This article was produced and financed by University of Stavanger

Your boss has felt cross-pressured for years

Most employees sometimes feel they are torn between conflicting interests. As it turns out, the managers feel this pressure too – and they put up with it.

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University of Stavanger

The University of Stavanger (UiS) is located in Stavanger, Norway and has about 8,500 students and 1200 administration, faculty and service staff.

In a study based on 577 Norwegian managers at all levels, researchers have investigated how the managers are dealing with three different types of conflicting interests.

Three conflicts

The first is the well-known conflict between work and home. Trying to live up to the "ideal" versions of manager, spouse and parent is difficult, if not impossible.

The second is what the researchers call a job-job conflict. It describes the way managers deal with conflicting signals at work. These can arise, for instance, when a company’s owners set high sales targets, which could lead in turn to adverse reactions from the employees. Another example is colliding expectations from owners and unions.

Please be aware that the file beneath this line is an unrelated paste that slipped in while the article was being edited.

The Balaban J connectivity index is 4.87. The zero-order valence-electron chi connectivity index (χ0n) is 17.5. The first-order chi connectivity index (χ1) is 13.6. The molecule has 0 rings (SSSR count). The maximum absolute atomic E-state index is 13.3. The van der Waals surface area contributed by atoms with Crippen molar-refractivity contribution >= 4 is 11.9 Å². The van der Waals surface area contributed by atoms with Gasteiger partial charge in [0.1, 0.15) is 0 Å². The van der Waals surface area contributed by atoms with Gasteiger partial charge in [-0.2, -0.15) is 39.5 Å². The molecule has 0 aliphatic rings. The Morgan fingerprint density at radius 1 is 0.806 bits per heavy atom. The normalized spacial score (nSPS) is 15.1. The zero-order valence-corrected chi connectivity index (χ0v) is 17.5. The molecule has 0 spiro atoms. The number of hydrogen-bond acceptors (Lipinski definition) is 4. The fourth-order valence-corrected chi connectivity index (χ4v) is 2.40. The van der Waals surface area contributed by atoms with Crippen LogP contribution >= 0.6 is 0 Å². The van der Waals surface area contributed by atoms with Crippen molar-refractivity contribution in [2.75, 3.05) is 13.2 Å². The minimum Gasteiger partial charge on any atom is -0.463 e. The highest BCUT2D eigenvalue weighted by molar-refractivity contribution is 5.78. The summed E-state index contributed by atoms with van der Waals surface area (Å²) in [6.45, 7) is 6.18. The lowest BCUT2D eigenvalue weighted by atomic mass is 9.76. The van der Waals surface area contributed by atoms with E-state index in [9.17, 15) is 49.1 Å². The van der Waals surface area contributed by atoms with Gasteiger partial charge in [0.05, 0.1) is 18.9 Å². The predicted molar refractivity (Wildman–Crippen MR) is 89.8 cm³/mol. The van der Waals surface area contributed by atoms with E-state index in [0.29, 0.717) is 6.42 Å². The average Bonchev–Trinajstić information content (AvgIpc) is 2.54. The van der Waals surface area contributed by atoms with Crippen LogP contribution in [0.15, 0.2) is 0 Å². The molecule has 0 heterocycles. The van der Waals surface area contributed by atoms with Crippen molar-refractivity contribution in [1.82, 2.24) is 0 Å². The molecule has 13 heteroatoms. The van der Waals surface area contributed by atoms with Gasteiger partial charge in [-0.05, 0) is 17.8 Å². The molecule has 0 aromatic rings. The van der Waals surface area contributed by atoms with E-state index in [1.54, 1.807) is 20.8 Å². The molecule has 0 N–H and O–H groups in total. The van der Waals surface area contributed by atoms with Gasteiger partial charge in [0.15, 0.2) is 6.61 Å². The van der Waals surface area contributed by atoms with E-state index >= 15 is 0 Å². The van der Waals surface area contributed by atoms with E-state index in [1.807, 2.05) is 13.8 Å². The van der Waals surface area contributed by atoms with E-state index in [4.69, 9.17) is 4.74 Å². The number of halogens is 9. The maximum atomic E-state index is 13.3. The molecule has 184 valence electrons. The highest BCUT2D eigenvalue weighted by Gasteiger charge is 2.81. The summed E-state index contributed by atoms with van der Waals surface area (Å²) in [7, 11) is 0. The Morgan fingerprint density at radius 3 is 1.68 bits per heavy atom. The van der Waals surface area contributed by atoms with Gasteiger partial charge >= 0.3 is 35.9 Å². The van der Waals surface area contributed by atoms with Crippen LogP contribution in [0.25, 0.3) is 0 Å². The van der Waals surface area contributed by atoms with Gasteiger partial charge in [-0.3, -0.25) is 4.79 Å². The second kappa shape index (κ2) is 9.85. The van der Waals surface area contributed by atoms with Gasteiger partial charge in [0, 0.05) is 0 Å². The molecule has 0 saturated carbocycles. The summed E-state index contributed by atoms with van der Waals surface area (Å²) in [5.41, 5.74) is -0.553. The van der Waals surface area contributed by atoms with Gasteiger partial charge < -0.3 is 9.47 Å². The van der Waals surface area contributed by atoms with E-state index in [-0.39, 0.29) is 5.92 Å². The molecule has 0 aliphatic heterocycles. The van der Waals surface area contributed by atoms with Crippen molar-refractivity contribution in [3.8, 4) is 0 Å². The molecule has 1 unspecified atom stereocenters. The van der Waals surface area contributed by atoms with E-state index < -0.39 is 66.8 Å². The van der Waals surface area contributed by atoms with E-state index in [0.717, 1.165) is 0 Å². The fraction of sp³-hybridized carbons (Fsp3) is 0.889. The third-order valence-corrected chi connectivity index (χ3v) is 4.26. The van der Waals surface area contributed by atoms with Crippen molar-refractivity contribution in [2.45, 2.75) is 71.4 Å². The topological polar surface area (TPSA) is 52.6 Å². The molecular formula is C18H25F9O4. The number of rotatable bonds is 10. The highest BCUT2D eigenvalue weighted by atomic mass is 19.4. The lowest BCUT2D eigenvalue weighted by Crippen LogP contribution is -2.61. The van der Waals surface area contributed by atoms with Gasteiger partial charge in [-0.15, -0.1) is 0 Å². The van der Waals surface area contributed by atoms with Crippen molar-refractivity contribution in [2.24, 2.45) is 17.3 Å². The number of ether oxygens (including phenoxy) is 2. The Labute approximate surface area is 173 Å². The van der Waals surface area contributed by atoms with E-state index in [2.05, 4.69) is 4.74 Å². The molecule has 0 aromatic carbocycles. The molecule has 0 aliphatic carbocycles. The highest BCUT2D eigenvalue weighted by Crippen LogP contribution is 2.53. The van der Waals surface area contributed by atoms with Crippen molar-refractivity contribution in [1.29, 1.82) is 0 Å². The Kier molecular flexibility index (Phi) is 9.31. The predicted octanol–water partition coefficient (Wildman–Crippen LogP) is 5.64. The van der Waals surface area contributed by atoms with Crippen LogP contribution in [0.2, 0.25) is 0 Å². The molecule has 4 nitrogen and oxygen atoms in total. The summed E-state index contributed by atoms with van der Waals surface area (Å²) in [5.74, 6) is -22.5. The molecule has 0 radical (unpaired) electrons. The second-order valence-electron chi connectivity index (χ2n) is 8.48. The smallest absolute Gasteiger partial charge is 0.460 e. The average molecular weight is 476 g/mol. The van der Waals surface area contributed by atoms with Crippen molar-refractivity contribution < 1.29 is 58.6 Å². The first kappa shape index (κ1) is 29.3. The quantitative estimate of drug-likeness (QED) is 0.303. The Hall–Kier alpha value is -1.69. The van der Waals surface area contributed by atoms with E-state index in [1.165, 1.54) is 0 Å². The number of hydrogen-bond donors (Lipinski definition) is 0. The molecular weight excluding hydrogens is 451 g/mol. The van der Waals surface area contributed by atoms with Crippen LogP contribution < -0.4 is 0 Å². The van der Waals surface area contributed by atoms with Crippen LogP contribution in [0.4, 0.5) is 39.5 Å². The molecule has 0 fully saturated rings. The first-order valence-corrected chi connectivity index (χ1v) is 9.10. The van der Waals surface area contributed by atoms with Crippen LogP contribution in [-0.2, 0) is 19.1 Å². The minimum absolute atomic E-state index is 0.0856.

Finally, the study has addressed conflicts between the manager’s ethical standards and the work she or he is required to carry out. For example when a manager must push their subordinates to rush deliveries, even if this could be at the expense of quality.

Mangers don’t adapt
Knud Knudsen (Photo: Ida Gudjonsson, UiS)

Questionnaires were answered on three occasions: in 1999, 2002 and 2011.

Regardless of whether a manager initially experiences strong conflicts or not – the level of such cross-pressures shows little change over time.

The managers who experienced cross-pressures at the start of the study, often struggled with them 12 years on.

“Managers are seemingly less adaptable than we imagined,” says one of the researchers, Professor of Sociology Knud Knudsen at the University of Stavanger (UiS), Norway.

Learn to live with it

Managers appear to establish a level and mix of role conflicts which they can master and which they can live with.

“The fact that managers often stay in the same work environment may also explain why these cross-pressures remain stable.”

A lot of the management coaching, and many of the course programmes and seminars, rest on the assumption that managers are flexible and capable of change.

“The findings suggest that such assumptions are less valid than previously believed.”

Not necessarily negative

According to the professor, conflicting demands on managers are not necessarily experienced as negative.

“Clashes over roles can also be perceived as a confirmation that the individual is a significant person and an important social being,”

“A conflict between job and home, for example, could be an indication that you’re in strong demand in both places. You are wanted by several others,” Knudsen says.

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